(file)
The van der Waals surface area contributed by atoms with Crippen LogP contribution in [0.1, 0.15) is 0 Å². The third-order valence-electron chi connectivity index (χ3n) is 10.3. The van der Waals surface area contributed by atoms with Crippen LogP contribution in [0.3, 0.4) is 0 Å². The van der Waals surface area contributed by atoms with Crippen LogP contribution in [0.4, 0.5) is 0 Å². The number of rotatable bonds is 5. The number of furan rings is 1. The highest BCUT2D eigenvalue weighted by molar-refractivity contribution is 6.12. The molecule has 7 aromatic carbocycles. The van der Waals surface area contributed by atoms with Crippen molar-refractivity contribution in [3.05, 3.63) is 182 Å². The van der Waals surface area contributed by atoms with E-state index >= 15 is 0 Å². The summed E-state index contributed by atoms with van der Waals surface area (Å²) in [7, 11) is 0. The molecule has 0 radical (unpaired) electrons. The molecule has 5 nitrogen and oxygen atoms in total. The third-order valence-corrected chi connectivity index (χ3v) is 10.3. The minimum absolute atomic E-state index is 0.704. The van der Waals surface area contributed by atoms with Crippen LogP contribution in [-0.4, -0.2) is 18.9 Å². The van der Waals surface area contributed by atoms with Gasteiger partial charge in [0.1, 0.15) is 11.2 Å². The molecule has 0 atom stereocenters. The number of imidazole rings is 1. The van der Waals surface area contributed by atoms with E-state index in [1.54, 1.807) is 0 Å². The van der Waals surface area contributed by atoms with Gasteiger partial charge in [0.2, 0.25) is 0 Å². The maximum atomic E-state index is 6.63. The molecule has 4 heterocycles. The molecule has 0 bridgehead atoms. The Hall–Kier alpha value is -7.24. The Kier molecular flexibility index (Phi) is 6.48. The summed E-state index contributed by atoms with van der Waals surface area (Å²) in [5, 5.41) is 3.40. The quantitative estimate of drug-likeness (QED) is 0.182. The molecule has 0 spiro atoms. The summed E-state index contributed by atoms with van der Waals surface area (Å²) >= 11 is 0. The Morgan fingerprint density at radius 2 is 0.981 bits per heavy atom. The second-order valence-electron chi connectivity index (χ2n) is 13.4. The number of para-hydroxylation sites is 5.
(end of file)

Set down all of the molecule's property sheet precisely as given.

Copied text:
The van der Waals surface area contributed by atoms with Crippen LogP contribution in [0.1, 0.15) is 0 Å². The third-order valence-electron chi connectivity index (χ3n) is 10.3. The van der Waals surface area contributed by atoms with Crippen LogP contribution in [0.3, 0.4) is 0 Å². The van der Waals surface area contributed by atoms with Crippen LogP contribution in [0.4, 0.5) is 0 Å². The number of rotatable bonds is 5. The number of furan rings is 1. The highest BCUT2D eigenvalue weighted by molar-refractivity contribution is 6.12. The molecule has 7 aromatic carbocycles. The van der Waals surface area contributed by atoms with Crippen molar-refractivity contribution in [3.05, 3.63) is 182 Å². The van der Waals surface area contributed by atoms with E-state index >= 15 is 0 Å². The summed E-state index contributed by atoms with van der Waals surface area (Å²) in [7, 11) is 0. The molecule has 0 radical (unpaired) electrons. The molecule has 5 nitrogen and oxygen atoms in total. The third-order valence-corrected chi connectivity index (χ3v) is 10.3. The minimum absolute atomic E-state index is 0.704. The van der Waals surface area contributed by atoms with Crippen LogP contribution in [-0.4, -0.2) is 18.9 Å². The van der Waals surface area contributed by atoms with Gasteiger partial charge in [0.1, 0.15) is 11.2 Å². The molecule has 0 atom stereocenters. The number of imidazole rings is 1. The van der Waals surface area contributed by atoms with E-state index in [1.54, 1.807) is 0 Å². The van der Waals surface area contributed by atoms with Gasteiger partial charge in [0.2, 0.25) is 0 Å². The maximum atomic E-state index is 6.63. The molecule has 4 heterocycles. The molecule has 0 bridgehead atoms. The Hall–Kier alpha value is -7.24. The Kier molecular flexibility index (Phi) is 6.48. The summed E-state index contributed by atoms with van der Waals surface area (Å²) in [5, 5.41) is 3.40. The quantitative estimate of drug-likeness (QED) is 0.182. The molecule has 0 spiro atoms. The summed E-state index contributed by atoms with van der Waals surface area (Å²) >= 11 is 0. The Morgan fingerprint density at radius 2 is 0.981 bits per heavy atom. The second-order valence-electron chi connectivity index (χ2n) is 13.4. The number of para-hydroxylation sites is 5.